Heddington Church of England Primary School Catchment Area Map

This pupil heat map shows where pupils currently attending the school live.

Enter a postcode to see where you live on the map
heatmap example
Source:
All attending pupils
National School Census Data 2020
ONS
Pupil heat map key

How many pupils attending the school live in the area?

Many
Some
Few



The concentration of pupils shows likelihood of admission based on distance criteria

01225 713010

This School Guide heat map has been plotted using official pupil data taken from the last School Census collected by the Department for Education. It is a visualisation of where pupils lived at the time of the annual School Census.

Our heat maps use groups of postcodes, not individual postcodes, and have naturally soft edges. All pupils are included in the mapping (i.e. children with siblings already at the school, high priority pupils and selective and/or religious admissions) but we may have removed statistical ‘outliers’ with more remote postcodes that do not reflect majority admissions.

For some schools, the heat map may be a useful indicator of the catchment area but our heat maps are not the same as catchment area maps. Catchment area maps, published by the school or local authority, are based on geographical admissions criteria and show actual cut-off distances and pre-defined catchment areas for a single admission year.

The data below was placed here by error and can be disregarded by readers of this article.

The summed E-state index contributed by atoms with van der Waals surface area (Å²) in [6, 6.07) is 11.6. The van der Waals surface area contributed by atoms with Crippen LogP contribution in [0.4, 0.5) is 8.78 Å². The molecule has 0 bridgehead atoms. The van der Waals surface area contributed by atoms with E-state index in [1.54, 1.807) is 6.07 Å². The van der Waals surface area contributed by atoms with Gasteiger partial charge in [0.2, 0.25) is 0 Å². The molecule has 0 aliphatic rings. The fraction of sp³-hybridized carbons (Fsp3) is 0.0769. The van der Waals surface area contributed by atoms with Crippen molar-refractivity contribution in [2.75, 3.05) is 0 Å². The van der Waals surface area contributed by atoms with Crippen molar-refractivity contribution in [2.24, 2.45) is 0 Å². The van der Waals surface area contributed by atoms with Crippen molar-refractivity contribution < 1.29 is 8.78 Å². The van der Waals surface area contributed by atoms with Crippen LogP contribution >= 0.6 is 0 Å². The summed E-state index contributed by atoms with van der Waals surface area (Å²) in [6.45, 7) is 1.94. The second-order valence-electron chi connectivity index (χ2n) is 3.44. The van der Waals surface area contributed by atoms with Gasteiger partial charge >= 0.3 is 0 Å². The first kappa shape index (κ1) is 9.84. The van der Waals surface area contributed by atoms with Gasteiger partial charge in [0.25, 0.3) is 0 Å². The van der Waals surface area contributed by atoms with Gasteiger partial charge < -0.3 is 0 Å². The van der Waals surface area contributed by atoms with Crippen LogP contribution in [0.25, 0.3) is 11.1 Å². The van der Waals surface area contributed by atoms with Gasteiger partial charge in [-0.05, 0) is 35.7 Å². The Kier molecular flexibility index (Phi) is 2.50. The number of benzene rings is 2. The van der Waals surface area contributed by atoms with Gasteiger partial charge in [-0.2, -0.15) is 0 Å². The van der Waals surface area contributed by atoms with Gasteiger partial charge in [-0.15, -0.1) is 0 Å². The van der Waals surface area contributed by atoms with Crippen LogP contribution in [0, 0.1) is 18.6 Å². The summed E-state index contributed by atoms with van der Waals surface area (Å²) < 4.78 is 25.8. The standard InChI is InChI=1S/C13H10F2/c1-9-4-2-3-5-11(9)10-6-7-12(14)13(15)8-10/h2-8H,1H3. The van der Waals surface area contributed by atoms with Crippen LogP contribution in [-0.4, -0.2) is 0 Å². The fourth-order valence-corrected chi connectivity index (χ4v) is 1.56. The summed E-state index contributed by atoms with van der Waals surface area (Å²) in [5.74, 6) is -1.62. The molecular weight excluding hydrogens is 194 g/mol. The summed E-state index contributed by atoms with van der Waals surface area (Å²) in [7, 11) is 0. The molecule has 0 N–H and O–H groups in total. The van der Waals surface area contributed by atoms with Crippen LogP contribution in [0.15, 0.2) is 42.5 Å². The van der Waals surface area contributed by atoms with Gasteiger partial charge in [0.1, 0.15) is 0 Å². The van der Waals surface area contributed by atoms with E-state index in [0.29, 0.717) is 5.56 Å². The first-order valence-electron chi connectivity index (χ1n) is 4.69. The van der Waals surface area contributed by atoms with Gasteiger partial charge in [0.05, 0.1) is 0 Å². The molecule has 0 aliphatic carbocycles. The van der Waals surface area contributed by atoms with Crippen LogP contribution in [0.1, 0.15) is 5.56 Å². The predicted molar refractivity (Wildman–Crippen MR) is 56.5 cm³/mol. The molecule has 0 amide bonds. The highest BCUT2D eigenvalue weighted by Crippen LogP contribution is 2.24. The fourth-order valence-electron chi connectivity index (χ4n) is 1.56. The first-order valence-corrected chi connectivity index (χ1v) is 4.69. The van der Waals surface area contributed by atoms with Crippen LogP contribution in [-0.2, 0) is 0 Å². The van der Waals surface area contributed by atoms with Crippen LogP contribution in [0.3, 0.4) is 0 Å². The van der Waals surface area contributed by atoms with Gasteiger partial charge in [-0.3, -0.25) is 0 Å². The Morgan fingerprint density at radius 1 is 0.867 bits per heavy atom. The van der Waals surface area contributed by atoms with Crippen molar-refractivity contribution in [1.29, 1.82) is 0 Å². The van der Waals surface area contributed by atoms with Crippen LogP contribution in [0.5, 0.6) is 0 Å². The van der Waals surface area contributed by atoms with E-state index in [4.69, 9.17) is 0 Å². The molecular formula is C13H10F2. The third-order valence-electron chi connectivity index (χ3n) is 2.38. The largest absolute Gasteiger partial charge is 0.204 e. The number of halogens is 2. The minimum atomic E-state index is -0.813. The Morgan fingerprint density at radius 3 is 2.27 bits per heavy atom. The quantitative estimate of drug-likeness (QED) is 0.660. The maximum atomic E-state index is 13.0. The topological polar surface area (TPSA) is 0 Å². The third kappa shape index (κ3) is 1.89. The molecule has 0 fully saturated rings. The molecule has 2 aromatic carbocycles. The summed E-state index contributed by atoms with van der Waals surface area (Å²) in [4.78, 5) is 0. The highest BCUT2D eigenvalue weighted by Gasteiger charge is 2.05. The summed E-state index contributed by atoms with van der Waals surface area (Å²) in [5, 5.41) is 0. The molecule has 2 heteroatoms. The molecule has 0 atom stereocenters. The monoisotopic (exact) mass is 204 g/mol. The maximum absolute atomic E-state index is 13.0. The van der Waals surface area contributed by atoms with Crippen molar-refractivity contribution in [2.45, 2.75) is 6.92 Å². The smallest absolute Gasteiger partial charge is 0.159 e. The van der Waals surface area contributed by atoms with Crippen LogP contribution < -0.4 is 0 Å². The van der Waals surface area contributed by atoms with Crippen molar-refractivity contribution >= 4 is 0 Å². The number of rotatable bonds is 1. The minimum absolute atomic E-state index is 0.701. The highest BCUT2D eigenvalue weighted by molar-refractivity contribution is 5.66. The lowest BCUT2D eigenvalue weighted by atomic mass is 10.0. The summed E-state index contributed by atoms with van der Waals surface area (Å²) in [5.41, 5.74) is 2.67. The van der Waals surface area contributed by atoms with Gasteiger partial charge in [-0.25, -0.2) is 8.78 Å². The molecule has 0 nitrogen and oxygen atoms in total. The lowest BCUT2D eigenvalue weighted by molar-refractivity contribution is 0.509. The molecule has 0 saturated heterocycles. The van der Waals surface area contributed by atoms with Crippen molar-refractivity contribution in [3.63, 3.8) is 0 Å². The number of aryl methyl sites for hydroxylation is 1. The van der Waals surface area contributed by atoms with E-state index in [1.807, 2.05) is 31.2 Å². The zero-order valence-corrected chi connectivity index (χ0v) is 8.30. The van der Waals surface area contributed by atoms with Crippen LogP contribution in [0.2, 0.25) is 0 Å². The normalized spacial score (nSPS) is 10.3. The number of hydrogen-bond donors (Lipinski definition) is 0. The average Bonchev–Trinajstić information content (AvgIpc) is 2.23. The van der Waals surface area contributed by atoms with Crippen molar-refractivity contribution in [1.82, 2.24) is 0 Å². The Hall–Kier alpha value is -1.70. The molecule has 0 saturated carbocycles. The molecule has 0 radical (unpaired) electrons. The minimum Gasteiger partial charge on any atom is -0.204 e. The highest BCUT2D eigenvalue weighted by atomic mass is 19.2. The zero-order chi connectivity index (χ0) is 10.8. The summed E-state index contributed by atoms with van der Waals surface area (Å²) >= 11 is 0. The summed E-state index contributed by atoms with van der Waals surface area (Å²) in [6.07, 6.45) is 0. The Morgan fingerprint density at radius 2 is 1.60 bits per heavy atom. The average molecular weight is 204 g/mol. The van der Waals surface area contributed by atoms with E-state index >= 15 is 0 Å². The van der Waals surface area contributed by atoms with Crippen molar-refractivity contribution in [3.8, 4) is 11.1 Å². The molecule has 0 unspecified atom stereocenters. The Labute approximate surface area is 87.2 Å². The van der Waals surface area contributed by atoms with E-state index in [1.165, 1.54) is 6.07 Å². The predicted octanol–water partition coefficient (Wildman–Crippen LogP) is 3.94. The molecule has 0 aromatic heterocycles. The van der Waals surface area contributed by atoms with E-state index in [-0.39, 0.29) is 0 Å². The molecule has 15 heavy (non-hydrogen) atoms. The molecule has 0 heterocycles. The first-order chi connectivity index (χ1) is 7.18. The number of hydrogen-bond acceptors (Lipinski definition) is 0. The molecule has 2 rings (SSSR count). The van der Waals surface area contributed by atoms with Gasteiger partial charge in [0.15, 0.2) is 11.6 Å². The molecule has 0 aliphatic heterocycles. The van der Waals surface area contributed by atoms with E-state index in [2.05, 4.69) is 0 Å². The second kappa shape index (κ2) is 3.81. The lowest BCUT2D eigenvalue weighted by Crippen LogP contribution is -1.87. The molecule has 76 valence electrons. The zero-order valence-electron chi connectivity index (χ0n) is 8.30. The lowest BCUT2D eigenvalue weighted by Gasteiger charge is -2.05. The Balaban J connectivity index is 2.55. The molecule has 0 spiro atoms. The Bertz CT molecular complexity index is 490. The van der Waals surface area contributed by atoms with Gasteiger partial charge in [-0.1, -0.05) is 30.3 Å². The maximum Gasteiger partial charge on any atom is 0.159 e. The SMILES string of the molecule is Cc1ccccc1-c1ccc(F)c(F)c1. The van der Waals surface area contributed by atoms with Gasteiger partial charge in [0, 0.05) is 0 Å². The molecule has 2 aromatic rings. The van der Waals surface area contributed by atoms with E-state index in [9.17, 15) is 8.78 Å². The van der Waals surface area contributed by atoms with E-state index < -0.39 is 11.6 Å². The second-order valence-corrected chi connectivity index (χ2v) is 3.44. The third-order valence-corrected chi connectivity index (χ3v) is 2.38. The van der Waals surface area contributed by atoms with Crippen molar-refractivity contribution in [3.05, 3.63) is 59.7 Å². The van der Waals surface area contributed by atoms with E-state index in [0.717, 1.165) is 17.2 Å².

This information is provided as a guide only. The areas from which pupils are admitted to a school can change from year to year to reflect the number of siblings and pupils admitted under high priority admissions criteria.

3 steps to help parents gather catchment information for a school:

  1. Look at our school catchment area guide for more information on heat maps. They give a useful indicator of the general areas that admit pupils to the school. This visualisation is based on all attending pupils present at the time of the annual School Census.
  2. Use the link to the Local Authority Contact (above) to find catchment area information based on a single admission year. This is very important if you are considering applying to a school.
  3. On each school page, use the link to visit the school website and find information on individual school admissions criteria. Geographical criteria are only applied after pupils have been admitted on higher priority criteria such as Looked After Children, SEN, siblings, etc.